GO WITH THE FLOW

Asia’s rivers send more plastic into the ocean than all other continents combined

Every year, millions of tonnes of plastics are produced and trashed, with some ending up in the sea, and gobbled up by tiny fish. Even though countries don’t report on how much plastic they are flushing, a recent study suggests that around 86% of the plastic running through rivers was coming from a single continent—Asia.

An estimated 1.15 to 2.41 million tonnes (1.27 to 2.66 million metric tons) of plastic waste enters rivers every year, around one-fifth of the total plastic in the sea from coastal populations worldwide, according to a study published in Nature on June 7. (Other plastic ends up in landfills which can also “leak” into the oceans.) The researchers from Ocean Cleanup, a Netherland-based foundation working to extract plastic from the sea, found that a majority of the inputs are from Asian countries like China, Indonesia, and Myanmar.

Seven of the top 20 rivers from all continents, which originate or pass through China’s major cities, are contributing around two thirds (67%) of plastic released through rivers into the oceans. The Yangtze River that runs through Shanghai, one of China’s most populous areas, tops the list, followed by Ganges, a trans-boundary river that runs through northern India and Bangladesh. Next is Xi River, the western tributary of the Pearl River, a major water source for the 100 million people residing in Guangdong Province, China’s most populous province.

The Dutch researchers found that the Yangtze river’s mouth, where the conduit meets the sea, had a plastic concentration of 4,137 particles per cubic meter—and contributed 20,000 tonnes (22,046 metric tons) of plastic every year to the oceans. In December, two ships dumped more than 100 tonnes (110 metric tons) of waste such as needles and plastic tubes into the Yangtze river.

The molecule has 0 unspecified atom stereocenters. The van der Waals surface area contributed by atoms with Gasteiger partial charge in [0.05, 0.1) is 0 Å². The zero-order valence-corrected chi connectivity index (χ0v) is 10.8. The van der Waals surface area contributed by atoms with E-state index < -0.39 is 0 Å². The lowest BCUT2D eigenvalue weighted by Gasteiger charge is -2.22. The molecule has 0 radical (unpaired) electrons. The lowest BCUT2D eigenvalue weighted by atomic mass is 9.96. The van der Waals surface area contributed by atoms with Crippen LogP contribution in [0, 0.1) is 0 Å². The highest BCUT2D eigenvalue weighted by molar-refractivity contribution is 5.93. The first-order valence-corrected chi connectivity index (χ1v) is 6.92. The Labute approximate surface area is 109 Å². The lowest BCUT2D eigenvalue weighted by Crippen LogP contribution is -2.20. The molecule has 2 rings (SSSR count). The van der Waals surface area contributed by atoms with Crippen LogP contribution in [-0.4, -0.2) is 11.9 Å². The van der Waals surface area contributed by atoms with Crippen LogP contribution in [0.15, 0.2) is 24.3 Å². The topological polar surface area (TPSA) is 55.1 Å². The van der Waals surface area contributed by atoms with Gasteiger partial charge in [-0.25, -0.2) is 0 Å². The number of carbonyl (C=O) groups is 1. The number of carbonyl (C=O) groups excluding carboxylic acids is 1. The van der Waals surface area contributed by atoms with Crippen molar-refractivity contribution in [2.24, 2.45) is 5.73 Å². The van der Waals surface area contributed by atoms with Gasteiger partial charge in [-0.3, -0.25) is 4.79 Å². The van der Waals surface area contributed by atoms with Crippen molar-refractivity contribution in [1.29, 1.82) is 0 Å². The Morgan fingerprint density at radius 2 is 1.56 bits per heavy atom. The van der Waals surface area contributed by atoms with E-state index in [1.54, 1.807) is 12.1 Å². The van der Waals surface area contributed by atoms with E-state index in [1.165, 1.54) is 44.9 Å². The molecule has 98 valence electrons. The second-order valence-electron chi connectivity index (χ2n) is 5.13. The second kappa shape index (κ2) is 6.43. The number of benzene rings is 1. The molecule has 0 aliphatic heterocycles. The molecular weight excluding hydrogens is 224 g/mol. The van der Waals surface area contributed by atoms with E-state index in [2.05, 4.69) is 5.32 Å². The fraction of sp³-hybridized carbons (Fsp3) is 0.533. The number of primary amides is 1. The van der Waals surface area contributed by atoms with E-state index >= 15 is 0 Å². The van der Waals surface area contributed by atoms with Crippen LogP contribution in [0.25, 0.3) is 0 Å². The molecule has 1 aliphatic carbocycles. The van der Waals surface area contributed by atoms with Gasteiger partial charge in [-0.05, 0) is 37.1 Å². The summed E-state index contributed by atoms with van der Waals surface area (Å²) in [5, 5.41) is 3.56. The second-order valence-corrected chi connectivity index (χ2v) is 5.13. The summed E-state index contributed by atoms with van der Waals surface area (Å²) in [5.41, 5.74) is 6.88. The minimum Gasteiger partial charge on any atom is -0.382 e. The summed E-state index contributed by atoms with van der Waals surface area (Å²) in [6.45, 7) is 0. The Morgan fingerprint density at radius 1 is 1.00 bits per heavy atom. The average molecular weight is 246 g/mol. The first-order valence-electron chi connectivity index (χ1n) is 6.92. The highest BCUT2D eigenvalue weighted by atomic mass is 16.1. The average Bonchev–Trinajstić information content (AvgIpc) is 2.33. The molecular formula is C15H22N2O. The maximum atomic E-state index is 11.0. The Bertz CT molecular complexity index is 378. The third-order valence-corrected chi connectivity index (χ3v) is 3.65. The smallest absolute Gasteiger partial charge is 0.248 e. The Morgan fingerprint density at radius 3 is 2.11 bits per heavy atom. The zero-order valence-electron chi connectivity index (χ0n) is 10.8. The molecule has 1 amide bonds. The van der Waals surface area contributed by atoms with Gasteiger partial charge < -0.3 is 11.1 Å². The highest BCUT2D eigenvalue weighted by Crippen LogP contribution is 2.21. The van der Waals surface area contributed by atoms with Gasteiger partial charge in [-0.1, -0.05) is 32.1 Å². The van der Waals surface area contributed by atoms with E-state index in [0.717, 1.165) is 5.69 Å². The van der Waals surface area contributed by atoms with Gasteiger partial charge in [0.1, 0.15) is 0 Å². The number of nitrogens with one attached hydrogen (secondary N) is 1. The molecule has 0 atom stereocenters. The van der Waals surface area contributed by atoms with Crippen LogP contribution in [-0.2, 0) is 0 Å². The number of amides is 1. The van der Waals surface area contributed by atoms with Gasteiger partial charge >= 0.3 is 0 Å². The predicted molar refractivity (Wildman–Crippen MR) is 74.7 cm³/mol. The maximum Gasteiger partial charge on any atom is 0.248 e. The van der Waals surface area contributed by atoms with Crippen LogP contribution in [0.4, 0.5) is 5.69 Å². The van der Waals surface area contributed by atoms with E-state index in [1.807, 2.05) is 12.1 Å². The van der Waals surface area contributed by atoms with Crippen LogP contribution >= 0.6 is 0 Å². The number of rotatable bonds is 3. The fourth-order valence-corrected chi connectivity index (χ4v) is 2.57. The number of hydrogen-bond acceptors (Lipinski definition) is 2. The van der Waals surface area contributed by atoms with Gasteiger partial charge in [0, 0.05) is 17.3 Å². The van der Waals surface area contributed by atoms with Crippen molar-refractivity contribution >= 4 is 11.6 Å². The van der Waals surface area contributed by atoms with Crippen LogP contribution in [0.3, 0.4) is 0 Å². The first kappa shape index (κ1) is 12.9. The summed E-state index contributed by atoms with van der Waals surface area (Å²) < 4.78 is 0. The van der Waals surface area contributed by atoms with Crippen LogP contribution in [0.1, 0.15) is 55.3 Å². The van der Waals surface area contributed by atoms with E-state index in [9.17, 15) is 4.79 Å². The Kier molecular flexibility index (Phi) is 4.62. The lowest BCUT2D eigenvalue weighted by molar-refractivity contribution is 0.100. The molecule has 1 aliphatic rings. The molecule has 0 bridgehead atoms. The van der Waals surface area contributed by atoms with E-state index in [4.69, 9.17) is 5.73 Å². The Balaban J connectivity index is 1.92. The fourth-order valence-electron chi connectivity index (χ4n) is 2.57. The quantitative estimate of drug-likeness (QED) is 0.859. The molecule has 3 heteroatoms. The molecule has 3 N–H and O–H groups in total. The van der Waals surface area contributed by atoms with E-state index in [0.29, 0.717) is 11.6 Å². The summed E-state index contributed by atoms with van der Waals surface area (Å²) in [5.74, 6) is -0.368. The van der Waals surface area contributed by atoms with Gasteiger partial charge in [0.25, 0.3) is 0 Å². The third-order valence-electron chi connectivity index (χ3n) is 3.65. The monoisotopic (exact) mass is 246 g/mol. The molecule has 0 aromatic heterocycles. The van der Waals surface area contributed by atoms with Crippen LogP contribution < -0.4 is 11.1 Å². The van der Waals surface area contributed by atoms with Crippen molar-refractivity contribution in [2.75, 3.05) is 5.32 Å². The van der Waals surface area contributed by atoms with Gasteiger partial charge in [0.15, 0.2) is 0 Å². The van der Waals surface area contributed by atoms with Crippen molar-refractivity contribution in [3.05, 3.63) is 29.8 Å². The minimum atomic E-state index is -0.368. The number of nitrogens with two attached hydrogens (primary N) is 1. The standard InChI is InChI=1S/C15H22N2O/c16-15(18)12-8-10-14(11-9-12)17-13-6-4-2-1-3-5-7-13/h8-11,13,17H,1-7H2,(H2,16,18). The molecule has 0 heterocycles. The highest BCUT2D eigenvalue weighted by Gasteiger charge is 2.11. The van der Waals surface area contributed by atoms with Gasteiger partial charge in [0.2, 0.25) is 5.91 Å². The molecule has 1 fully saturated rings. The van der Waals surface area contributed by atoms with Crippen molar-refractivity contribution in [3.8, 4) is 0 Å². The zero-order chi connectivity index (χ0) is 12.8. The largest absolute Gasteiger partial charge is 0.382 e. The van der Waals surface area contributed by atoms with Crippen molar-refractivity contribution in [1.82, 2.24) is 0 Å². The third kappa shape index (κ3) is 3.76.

Asia has contributed the most plastic pollution into the marine environment every year.
Asia contributes the most plastic pollution into the marine environment. (The Ocean Cleanup)

The study echoes earlier research on how plastic enters the ocean, says professor Daniel Hoornweg, an energy systems professor at University of Ontario Institute of Technology, who was not involved in the study. Ocean plastic levels depend on the amount of waste production, wind or rivers carrying plastic into the oceans, and the quality of urban waste collections.

Although Asia generates relatively little waste per person, especially compared to the consumer-oriented West, the total waste generated by the continent adds up.

China, for example, manufactured the most plastic products—around 74.7 metric tons—in 2015, according to the 2016 report by Plastics Europe, a trade association that tracks the plastics industry. It’s followed by 49.8 metric tons from Canada, Mexico, and the US combined. China began charging consumers (link in Chinese) for plastic usage in 2008 to fight against pollution. The country’s booming delivery industry, fueled by e-commerce, is often not recyclable. For example, last year delivery companies used 12 billion plastic bags (link in Chinese).

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